Monday, February 20, 2012

Buzzard Rock

Rocks Mountain from Buzzard Rock
2 miles round trip, 700 feet elevation gain
Difficulty: Moderate-strenuous, a fully off-trail hike that requires navigational skills
Access: Paved road to trailhead, no entrance fee required

There are supposedly 500 miles of trails in all of Shenandoah National Park. I'm not sure how true that number is now- based on USGS maps, there were certainly many more trails in this park when those maps were made. Trails used to run down almost every ridgeline in the park- old maps show routes to the top of Oventop, to the end of Two-Mile Ridge, to the subpeaks of Hall Mountain and Abbott Ridge on Trayfoot Mountain.

One ridge that is trail-less on even the USGS maps is Buzzard Rock, a low rocky ridge connected to Rocks Mountain in the South District. In Shenandoah, "rock" often means "view," so the call of this ridge was irresistible.

On an early February weekend, Skyline was closed due to snow. I didn't want to drive far to a trailhead but I still wanted to see some snow, so I decided that I should finally try to hike to this ridge with a group of four. Heading out of Charlottesville, I wasn't sure that there were going to be any views at all: Bucks Elbow and Calf Mountain were entirely obscured by clouds and fog. Luckily, the fog was low, so views of Afton Valley popped out on the drive up to Rockfish Gap.

The trailhead is at the end of SR 661, which branches off of US 340 at Grottoes. It's a rather awkward entrance to the park: the maintained road ends between two houses and parking is just a little bit beyond that. It seems that this entrance to the park is rarely used; despite the awkwardness of the parking situation, I didn't get any trouble from the homeowners.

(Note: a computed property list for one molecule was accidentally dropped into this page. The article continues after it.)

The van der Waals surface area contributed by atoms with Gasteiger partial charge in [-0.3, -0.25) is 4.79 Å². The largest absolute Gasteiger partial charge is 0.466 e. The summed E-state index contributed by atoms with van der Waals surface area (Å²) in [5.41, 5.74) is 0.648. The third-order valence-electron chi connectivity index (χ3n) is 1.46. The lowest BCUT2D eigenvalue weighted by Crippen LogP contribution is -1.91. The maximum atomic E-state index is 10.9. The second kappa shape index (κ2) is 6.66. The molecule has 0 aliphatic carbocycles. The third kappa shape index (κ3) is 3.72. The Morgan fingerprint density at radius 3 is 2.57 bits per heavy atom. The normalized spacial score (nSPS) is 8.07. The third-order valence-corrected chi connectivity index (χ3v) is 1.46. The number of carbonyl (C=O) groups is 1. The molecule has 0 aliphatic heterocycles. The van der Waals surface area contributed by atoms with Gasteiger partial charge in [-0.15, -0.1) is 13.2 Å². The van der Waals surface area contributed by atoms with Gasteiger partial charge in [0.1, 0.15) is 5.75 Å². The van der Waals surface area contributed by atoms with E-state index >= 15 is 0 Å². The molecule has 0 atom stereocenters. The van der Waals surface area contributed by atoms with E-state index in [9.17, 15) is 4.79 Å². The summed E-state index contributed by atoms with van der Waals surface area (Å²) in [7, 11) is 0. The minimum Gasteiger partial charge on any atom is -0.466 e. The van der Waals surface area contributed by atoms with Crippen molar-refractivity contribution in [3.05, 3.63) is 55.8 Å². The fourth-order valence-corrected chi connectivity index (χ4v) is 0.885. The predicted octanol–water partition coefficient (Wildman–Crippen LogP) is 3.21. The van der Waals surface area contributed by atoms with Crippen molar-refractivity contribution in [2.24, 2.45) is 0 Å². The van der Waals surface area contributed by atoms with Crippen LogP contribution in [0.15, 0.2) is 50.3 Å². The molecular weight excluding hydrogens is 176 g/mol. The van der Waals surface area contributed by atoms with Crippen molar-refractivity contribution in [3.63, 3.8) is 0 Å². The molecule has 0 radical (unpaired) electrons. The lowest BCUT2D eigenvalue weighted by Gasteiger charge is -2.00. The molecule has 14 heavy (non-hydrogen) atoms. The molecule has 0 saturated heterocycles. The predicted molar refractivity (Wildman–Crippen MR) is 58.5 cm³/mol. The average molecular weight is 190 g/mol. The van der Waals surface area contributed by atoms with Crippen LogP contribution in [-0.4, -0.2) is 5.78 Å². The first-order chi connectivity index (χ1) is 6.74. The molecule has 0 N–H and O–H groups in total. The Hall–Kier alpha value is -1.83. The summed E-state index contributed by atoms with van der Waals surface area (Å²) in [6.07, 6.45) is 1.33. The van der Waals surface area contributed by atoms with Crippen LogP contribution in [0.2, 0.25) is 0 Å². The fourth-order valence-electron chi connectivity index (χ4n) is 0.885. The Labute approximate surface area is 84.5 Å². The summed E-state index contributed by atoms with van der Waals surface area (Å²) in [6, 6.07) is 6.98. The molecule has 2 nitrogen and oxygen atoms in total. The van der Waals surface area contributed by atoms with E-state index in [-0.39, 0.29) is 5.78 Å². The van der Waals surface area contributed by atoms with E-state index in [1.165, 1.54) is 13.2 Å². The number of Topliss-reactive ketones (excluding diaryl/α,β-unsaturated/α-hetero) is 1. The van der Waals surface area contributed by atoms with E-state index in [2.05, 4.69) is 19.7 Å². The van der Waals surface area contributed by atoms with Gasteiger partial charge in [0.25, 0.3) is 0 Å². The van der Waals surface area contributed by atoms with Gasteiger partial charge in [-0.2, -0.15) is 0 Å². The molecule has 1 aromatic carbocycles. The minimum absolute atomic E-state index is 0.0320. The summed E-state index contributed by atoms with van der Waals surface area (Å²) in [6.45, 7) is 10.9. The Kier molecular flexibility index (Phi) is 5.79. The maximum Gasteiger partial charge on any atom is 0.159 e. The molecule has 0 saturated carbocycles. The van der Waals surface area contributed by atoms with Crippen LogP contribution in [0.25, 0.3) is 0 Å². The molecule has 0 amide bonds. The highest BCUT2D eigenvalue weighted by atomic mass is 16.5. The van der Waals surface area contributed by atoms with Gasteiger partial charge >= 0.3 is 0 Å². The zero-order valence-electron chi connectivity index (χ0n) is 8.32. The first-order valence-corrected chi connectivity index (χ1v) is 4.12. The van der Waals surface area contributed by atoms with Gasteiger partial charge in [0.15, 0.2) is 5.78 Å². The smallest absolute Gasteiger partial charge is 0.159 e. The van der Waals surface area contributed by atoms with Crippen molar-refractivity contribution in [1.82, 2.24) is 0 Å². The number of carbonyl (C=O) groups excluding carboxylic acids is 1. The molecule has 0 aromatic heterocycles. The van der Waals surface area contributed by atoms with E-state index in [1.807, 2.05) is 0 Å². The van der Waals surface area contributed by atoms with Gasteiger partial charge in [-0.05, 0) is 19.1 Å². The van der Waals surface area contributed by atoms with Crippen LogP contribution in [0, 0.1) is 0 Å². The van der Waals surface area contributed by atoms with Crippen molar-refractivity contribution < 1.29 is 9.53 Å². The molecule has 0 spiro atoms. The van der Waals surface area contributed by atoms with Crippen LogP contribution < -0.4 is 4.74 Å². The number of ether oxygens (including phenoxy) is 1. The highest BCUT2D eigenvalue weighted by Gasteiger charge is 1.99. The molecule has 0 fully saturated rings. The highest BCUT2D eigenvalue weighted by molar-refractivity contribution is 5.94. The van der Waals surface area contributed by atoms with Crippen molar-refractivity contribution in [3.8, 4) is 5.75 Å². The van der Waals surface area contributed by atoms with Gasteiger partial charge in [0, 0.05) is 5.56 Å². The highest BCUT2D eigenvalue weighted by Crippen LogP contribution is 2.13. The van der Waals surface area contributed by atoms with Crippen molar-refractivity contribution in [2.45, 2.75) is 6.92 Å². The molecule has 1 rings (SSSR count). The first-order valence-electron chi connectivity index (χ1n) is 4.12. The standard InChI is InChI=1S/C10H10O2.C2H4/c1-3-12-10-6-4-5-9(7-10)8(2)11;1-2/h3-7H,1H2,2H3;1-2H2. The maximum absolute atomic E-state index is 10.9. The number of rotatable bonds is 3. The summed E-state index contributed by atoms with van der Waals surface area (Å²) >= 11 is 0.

We followed the Paine Run Fire Road into the park. Buzzard Rock lies directly south of fire road at the entrance to the park. We crossed Paine Run a little upstream of a water level monitoring station and made our way to the top. This was a relatively easy route- there were no major obstacles and the forest floor was pretty clear.

Visibility was low when we started our hike, but we broke through the fog by the time we were halfway up the ridge. As we got to the top, clouds rolled in and obscured our views again.

The top of the ridge was flat. There was a fire ring, a small cave-like indentation, and a few protruding rocks that give views. We stuck around for a while at the top and eventually the clouds rolled out and there were some very pretty views of Trayfoot, Blackrock, and Rocks Mountain. There were also good views of Shenandoah Valley to the west, where we could even see our car parked at the end of SR 661. The view was particularly spectacular that day due to fresh snow atop the peaks on the Blue Ridge crest.

View from Buzzard Rock
Buzzard Rock is another Shenandoah peak with prominent protrusions of Erwin Sandstone. A few examples of Skolithos worm-hole fossils can be found on the ridgetop. I am also certain that Buzzard Rock was once connected to the main ridgeline of Trayfoot Mountain: both the Trayfoot ridge and Buzzard Rock line up and have extremely steep, v-shaped sides where they are separated by Paine Run.

As with many of my adventures, Summitpost was a convenient resource.

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